The threshold of maximum absolute value of dynamic error was set as Sd=0.030 m/s at 0.424 s, so the state function can be defined as:

$ G=S_{d}-\tilde{v}_{\max }(\xi, t) $ (30)

where $\tilde{v}_{\max }(\xi, t) $ denotes the maximum absolute value of the system dynamic error.

Therefore, the non-probabilistic reliability of the dynamic accuracy can be obtained by the method described in Section 2.2. In order to verify the accuracy of the CIF, the MCS was used for comparison. The number of samples selected was 10000 and the sampling was evenly distributed. The results are shown in Table 3.

Table 3 Result comparison of the examples

The results show that the upper and lower bounds of the velocity response obtained by the CIF are very close to that by the MCS method, and the range of the CIF includes the solution range of the MCS. This method is more conservative in estimating reliability. The CIF only requires the sample size of 70 to provide the dynamic error range, which is much less than the 10000 sample size required by the MCS. The accuracy and high efficiency of the CIF for solving the non-probabilistic MAR of manipulators can thus be found.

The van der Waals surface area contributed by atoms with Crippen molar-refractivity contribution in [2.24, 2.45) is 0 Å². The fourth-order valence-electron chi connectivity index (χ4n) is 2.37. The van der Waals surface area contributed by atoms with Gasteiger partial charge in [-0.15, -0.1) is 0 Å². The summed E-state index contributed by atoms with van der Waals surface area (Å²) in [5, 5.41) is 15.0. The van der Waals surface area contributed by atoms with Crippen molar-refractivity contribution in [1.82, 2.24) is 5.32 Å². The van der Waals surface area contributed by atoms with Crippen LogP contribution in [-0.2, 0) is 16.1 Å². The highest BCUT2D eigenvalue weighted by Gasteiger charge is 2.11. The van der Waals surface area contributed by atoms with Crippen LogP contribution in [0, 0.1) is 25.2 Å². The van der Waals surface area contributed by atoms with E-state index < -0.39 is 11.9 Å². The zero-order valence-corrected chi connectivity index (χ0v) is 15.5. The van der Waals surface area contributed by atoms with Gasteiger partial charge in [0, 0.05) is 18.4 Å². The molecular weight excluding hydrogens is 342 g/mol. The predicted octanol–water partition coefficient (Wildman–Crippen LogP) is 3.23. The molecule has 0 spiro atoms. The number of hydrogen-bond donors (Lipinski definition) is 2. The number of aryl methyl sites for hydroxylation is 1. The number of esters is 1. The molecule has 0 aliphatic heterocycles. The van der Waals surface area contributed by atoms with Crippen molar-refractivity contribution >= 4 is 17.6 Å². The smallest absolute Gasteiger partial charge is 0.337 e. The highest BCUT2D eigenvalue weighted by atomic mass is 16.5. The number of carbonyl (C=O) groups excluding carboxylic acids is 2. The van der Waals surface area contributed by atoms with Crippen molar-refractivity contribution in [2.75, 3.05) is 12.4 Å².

Sensitivities of interval variables are presented in Fig. 8, where the sequence of the sensitivities is l1>M2>l2>M1. The ranking shows that the uncertainty of l1 has the most significant impact on the non-probabilistic MAR. Therefore, engineering personnel can improve the non-probabilistic reliability index by reducing the uncertainty of the interval variables l1 and M2, thereby improving the structure robustness.

Fig.8 Sensitivity results

5 Conclusions

An MAR analysis procedure based on CIF for manipulators involving interval parameters is proposed in this paper. In this method, the CIF was applied to evaluate the bounds for the pending function and to control the overestimation with interval methodology. The CIF method can quantify the influence of the interval uncertainty information on the dynamic response of the manipulator. Based on the interval reliability theory, the MAR of the two-link manipulator was predicted. To validate the CIF method, a MCS method was applied to calculate the MAR. As a result, the proposed method can analyze the dynamics and reliability of the manipulator with pure interval design variables. The case of two-link manipulator showed that the proposed method could solve uncertain problems with pure interval design variables efficiently. At the end of the paper, the sensitivity analysis was performed to facilitate the optimization design by using global sensitivity analysis.